We all know that words hold power. They can make you feel wonderful and they can make you cry. In the disability community, we learn first hand how words make us feel. We choose to identify with some, such as disabled, but reject others, like handicapped. There is no real right or wrong set of words that describes everyone, and I will admit that it can be exhausting trying to say the right ones all the time. BUT, there is one that will instantly make my blood boil under any and all circumstances. Amputee.
In my professional and social life, I have yet to find any other word that so powerfully describes someone who underwent a surgical procedure. My opinions on this are a bit controversial. People who don’t have arms and legs learn to identify with this word and become so attached to it that it feels like an insult when I tell them I think it’s a dirty word. Yes, people are free to identify however they please. But I don’t believe that this is something a person realizes that they have a choice to identify with.
When I first started in the prosthetics field, back in college, is when I first noticed it. Teachers and practitioners would make comments such as, “The amputees will be here to be demo patients”. We are learning how to build fake legs, why in the world did they feel the need to specify the medical slag for the patients? If they had two legs, then they wouldn’t be there!!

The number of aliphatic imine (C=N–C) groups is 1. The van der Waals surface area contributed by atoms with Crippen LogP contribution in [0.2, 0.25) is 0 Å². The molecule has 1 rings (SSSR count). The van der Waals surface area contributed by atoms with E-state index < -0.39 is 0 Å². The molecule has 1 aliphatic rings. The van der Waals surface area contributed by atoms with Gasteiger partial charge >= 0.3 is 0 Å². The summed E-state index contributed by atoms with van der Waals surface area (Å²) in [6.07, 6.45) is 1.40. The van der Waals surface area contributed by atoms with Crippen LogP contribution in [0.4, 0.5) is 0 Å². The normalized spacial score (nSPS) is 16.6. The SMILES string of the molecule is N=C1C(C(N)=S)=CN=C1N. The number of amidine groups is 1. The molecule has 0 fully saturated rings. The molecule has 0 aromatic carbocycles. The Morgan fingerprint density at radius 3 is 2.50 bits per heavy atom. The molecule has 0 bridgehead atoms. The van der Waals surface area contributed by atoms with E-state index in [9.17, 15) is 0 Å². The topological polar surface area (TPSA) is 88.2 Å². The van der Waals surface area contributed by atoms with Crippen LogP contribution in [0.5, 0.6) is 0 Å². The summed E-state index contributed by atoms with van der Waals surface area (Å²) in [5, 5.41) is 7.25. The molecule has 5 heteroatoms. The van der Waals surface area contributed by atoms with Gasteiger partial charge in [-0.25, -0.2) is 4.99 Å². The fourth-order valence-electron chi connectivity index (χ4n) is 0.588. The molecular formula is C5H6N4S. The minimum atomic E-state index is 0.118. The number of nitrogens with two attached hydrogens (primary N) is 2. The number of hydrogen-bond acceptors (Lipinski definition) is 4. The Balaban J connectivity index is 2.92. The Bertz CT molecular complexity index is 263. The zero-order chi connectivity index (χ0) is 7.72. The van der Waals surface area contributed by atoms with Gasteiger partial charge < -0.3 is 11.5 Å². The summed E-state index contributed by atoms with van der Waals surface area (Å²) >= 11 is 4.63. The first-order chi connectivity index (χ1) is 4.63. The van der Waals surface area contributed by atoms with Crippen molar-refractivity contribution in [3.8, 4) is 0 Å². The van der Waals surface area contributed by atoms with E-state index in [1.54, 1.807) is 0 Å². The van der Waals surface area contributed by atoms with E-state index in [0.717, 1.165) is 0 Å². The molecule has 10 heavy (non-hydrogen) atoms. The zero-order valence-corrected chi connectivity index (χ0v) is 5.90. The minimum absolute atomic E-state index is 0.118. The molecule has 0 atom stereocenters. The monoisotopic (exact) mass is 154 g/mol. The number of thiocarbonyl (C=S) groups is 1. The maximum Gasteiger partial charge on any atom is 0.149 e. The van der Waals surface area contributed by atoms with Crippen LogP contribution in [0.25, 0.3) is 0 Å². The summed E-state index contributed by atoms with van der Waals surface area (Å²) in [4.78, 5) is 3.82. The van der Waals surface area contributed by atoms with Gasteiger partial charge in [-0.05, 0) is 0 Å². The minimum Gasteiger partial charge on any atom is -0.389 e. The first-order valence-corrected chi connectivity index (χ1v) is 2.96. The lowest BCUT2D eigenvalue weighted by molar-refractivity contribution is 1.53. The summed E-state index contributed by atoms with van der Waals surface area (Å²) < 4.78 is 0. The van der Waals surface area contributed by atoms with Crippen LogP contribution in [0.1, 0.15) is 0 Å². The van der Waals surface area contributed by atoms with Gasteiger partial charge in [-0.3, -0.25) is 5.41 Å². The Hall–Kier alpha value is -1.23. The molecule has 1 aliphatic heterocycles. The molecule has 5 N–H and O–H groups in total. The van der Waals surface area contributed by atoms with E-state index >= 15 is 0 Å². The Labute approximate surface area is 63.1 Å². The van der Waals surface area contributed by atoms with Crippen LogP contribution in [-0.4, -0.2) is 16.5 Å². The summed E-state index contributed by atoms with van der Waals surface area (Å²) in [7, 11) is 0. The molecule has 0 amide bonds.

I think that this nasty word is something that society unintentionally uses, and the outcome has been to make a person feel less than a person. A nationally renown prosthetics company even wrote a book on life as an amputee. I read a few pages before I had to stop out of disgust. Every other sentence had this word in it and it made me feel like I was a martian. This book was written by someone with their limbs. I once witnessed an orthopedic surgeon walk into a patient’s room and tell them that they were an amputee now and life would be much different. Life is going to be different, they had just undergone major surgery, but they were still a person.
Take a second to think back to the first time you heard this word. Was it told to you by a person without limbs? Or was it told to you by someone with all of their limbs? I’d imagine the latter.
I have friends that prefer to identify with this word but I can’t imagine that I will ever understand why. I like to think that I am so much more than my limb loss, and I’d like for people to think about my other characteristics before they say, “We have an amputee that works in our office and she’s pretty neat!”
I like to be identified as a person. If you must describe my physical form, then I prefer the simple explanation of “not having an arm and leg”. I don’t mean to offend anyone with my thoughts, it just makes me feel so sick to think of what power this word holds when it comes to identities. My opinions are not be all, end all, so please let me know your thoughts on this word. If you can swag my opinion, I’ll buy you dinner.